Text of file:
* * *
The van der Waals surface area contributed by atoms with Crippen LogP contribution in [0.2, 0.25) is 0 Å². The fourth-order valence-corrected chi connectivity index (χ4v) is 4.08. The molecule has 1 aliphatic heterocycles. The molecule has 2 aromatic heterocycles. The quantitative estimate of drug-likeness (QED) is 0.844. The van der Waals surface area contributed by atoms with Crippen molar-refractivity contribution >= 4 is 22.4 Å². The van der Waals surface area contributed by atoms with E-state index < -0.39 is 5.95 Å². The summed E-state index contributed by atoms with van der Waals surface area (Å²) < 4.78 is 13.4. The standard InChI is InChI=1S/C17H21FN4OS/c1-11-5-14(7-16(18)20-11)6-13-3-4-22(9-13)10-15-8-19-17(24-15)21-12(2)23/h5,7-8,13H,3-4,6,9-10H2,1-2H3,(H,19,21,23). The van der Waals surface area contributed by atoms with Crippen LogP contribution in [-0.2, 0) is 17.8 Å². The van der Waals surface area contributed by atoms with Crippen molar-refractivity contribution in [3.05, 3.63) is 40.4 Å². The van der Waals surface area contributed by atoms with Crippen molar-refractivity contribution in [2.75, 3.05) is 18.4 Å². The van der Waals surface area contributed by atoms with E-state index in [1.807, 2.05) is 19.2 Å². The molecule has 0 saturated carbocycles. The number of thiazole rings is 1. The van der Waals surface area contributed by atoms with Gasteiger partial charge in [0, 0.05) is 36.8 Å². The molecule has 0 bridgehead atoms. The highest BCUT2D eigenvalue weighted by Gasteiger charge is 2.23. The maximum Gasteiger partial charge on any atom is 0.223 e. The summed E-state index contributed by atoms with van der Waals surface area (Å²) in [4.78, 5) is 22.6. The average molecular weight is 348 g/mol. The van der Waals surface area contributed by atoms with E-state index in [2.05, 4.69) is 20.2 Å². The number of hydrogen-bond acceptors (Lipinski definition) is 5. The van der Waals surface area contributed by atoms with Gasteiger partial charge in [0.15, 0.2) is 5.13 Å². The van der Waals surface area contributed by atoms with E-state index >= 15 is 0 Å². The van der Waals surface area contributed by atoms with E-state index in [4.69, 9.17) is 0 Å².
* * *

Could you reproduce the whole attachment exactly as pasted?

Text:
The van der Waals surface area contributed by atoms with Crippen LogP contribution in [0.2, 0.25) is 0 Å². The fourth-order valence-corrected chi connectivity index (χ4v) is 4.08. The molecule has 1 aliphatic heterocycles. The molecule has 2 aromatic heterocycles. The quantitative estimate of drug-likeness (QED) is 0.844. The van der Waals surface area contributed by atoms with Crippen molar-refractivity contribution >= 4 is 22.4 Å². The van der Waals surface area contributed by atoms with E-state index < -0.39 is 5.95 Å². The summed E-state index contributed by atoms with van der Waals surface area (Å²) < 4.78 is 13.4. The standard InChI is InChI=1S/C17H21FN4OS/c1-11-5-14(7-16(18)20-11)6-13-3-4-22(9-13)10-15-8-19-17(24-15)21-12(2)23/h5,7-8,13H,3-4,6,9-10H2,1-2H3,(H,19,21,23). The van der Waals surface area contributed by atoms with Crippen LogP contribution in [-0.2, 0) is 17.8 Å². The van der Waals surface area contributed by atoms with Crippen molar-refractivity contribution in [3.05, 3.63) is 40.4 Å². The van der Waals surface area contributed by atoms with Crippen molar-refractivity contribution in [2.75, 3.05) is 18.4 Å². The van der Waals surface area contributed by atoms with E-state index in [1.807, 2.05) is 19.2 Å². The molecule has 0 saturated carbocycles. The number of thiazole rings is 1. The van der Waals surface area contributed by atoms with Gasteiger partial charge in [0, 0.05) is 36.8 Å². The molecule has 0 bridgehead atoms. The highest BCUT2D eigenvalue weighted by Gasteiger charge is 2.23. The maximum Gasteiger partial charge on any atom is 0.223 e. The summed E-state index contributed by atoms with van der Waals surface area (Å²) in [4.78, 5) is 22.6. The average molecular weight is 348 g/mol. The van der Waals surface area contributed by atoms with E-state index in [2.05, 4.69) is 20.2 Å². The number of hydrogen-bond acceptors (Lipinski definition) is 5. The van der Waals surface area contributed by atoms with Gasteiger partial charge in [0.15, 0.2) is 5.13 Å². The van der Waals surface area contributed by atoms with E-state index >= 15 is 0 Å². The van der Waals surface area contributed by atoms with E-state index in [4.69, 9.17) is 0 Å².